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|Title:||Mycobacterium tuberculosis Latin American-Mediterranean family and its sublineages in the light of robust evolutionary markers||Authors:||Mokrousov, Igor V.
Vyazovaya, Anna A.
Narvskaya, Olga V.
|Issue Date:||May-2014||Publisher:||American Society for Microbiology||Source:||https://jb.asm.org/content/196/10/1833.long||Journal:||Journal of Bacteriology||Abstract:||Mycobacterium tuberculosis has a clonal population structure, and the Latin American-Mediterranean (LAM) family is one of the largest and most widespread within this species, showing evidence for remarkable pathobiology and a confusing phylogeny. Here, we applied robust phylogenetic markers to study the evolution of the LAM family and its major sublineages circulating in Russia and neighboring countries. A total of 250 M. tuberculosis isolates were confirmed to belong to the LAM family based on the analysis of the LAM-specific single-nucleotide polymorphisms (SNPs) in the Rv3062 and Rv0129c genes. At this stage, the family status was rectified for 121 isolates misleadingly assigned by CRISPR spoligotyping to non-LAM families (T1- or T5-RUS1). Consequently, the reestimated LAM prevalence rate increased 2-fold in Russia and Kazakhstan and 4-fold in Belarus. The majority (91.8 to 98.7%) of the LAM isolates from all three countries belonged to the LAM-RUS sublineage. In contrast, the Ibero-American LAM RD-Rio sublineage was identified in only 7 Russian isolates. Taken together, our findings and further analyses suggest a monophyletic origin of LAM-RUS: at a historically distant time, in Russia, in a small founding bacterial/human population. Its dissemination pattern and high prevalence rate in Northern Eurasia may indicate a long-term coexistence of the LAM-RUS sublineage and local human populations hypothetically leading to coadaptation and reduced pathogenicity of the relatively more ancient clones, such as spoligotype international type 254 (SIT254), compared to the more recent SIT252 and SIT266 clones. In contrast, rare LAM RD-Rio isolates were likely brought to Russia through occasional human contact. The spread of RD-Rio strains is not as global as commonly claimed and is determined largely by human migration flows (rather than by pathobiological properties of these strains). Consequently, a host population factor appears to play a major role in shaping the in situ dissemination pattern of the imported strains in an autochthonous population.||URI:||https://cris.pasteurorg.ru/handle/123456789/93||ISSN:||0021-9193||DOI:||10.1128/JB.01485-13|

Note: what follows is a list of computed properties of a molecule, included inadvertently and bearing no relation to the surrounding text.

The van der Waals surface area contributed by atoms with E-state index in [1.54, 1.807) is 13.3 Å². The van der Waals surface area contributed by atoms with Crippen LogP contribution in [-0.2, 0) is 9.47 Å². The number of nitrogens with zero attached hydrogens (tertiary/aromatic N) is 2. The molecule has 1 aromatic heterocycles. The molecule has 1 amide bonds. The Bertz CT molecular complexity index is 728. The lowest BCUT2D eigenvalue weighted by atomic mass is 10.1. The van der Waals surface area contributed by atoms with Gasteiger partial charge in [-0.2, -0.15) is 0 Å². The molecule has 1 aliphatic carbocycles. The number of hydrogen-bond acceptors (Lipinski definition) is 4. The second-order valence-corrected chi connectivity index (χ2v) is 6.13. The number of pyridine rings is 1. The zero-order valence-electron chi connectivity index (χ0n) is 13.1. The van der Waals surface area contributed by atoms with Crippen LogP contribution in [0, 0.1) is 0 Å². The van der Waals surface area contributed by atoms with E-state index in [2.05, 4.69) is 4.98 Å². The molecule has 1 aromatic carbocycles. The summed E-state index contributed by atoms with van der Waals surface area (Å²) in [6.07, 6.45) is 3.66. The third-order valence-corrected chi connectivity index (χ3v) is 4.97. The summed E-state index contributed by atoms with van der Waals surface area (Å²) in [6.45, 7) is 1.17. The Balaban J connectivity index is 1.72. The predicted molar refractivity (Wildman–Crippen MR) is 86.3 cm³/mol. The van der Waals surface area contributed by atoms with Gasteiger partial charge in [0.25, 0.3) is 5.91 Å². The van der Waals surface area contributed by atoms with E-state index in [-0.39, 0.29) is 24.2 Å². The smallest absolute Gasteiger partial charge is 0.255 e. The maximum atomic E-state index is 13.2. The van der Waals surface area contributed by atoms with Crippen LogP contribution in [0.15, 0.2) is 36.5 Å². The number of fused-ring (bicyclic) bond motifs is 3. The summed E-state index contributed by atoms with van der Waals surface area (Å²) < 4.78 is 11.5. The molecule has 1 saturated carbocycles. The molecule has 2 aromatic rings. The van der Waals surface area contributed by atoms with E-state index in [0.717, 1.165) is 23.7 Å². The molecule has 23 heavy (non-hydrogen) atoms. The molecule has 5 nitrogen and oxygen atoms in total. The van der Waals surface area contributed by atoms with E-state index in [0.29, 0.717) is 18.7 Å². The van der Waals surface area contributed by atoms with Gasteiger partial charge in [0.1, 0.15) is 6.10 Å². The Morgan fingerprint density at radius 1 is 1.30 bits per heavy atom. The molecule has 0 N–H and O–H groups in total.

|Appears in Collections:||Journal articles|
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